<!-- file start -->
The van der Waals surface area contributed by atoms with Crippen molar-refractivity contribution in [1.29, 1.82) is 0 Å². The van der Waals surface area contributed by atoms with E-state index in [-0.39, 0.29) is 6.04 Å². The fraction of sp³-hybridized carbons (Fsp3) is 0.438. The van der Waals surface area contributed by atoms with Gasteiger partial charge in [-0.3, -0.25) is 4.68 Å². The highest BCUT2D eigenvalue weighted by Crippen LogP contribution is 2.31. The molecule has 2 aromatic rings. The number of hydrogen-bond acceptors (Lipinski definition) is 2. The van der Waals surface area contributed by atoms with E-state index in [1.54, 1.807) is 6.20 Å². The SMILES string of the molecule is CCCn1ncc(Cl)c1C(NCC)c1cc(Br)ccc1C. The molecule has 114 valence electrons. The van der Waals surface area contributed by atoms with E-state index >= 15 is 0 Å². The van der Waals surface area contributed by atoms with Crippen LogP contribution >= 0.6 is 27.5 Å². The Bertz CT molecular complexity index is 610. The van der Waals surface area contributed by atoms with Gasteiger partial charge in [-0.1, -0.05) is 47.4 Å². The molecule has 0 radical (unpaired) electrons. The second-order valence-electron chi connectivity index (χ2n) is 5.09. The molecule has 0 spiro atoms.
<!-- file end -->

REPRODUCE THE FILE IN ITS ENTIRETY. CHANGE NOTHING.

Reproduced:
The van der Waals surface area contributed by atoms with Crippen molar-refractivity contribution in [1.29, 1.82) is 0 Å². The van der Waals surface area contributed by atoms with E-state index in [-0.39, 0.29) is 6.04 Å². The fraction of sp³-hybridized carbons (Fsp3) is 0.438. The van der Waals surface area contributed by atoms with Gasteiger partial charge in [-0.3, -0.25) is 4.68 Å². The highest BCUT2D eigenvalue weighted by Crippen LogP contribution is 2.31. The molecule has 2 aromatic rings. The number of hydrogen-bond acceptors (Lipinski definition) is 2. The van der Waals surface area contributed by atoms with E-state index in [1.54, 1.807) is 6.20 Å². The SMILES string of the molecule is CCCn1ncc(Cl)c1C(NCC)c1cc(Br)ccc1C. The molecule has 114 valence electrons. The van der Waals surface area contributed by atoms with E-state index >= 15 is 0 Å². The van der Waals surface area contributed by atoms with Crippen LogP contribution >= 0.6 is 27.5 Å². The Bertz CT molecular complexity index is 610. The van der Waals surface area contributed by atoms with Gasteiger partial charge in [-0.1, -0.05) is 47.4 Å². The molecule has 0 radical (unpaired) electrons. The second-order valence-electron chi connectivity index (χ2n) is 5.09. The molecule has 0 spiro atoms.